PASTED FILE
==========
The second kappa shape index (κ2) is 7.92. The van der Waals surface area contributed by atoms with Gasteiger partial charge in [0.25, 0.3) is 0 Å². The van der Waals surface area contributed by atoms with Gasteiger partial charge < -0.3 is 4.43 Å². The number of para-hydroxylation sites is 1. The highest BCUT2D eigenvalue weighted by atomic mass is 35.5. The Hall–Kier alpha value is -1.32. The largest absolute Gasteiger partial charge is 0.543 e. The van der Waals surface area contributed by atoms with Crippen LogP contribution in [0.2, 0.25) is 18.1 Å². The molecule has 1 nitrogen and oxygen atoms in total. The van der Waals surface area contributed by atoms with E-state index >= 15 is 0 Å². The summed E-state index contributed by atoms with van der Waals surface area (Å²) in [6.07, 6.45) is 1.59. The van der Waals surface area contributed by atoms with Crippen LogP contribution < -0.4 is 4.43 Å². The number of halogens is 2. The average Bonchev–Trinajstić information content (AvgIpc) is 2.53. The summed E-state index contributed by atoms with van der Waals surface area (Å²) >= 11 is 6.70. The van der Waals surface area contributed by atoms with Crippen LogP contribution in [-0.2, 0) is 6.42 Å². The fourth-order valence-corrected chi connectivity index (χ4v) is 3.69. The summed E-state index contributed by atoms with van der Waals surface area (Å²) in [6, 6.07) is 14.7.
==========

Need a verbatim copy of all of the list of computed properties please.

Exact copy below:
The second kappa shape index (κ2) is 7.92. The van der Waals surface area contributed by atoms with Gasteiger partial charge in [0.25, 0.3) is 0 Å². The van der Waals surface area contributed by atoms with Gasteiger partial charge < -0.3 is 4.43 Å². The number of para-hydroxylation sites is 1. The highest BCUT2D eigenvalue weighted by atomic mass is 35.5. The Hall–Kier alpha value is -1.32. The largest absolute Gasteiger partial charge is 0.543 e. The van der Waals surface area contributed by atoms with Crippen LogP contribution in [0.2, 0.25) is 18.1 Å². The molecule has 1 nitrogen and oxygen atoms in total. The van der Waals surface area contributed by atoms with E-state index >= 15 is 0 Å². The summed E-state index contributed by atoms with van der Waals surface area (Å²) in [6.07, 6.45) is 1.59. The van der Waals surface area contributed by atoms with Crippen LogP contribution < -0.4 is 4.43 Å². The number of halogens is 2. The average Bonchev–Trinajstić information content (AvgIpc) is 2.53. The summed E-state index contributed by atoms with van der Waals surface area (Å²) >= 11 is 6.70. The van der Waals surface area contributed by atoms with Crippen LogP contribution in [-0.2, 0) is 6.42 Å². The fourth-order valence-corrected chi connectivity index (χ4v) is 3.69. The summed E-state index contributed by atoms with van der Waals surface area (Å²) in [6, 6.07) is 14.7.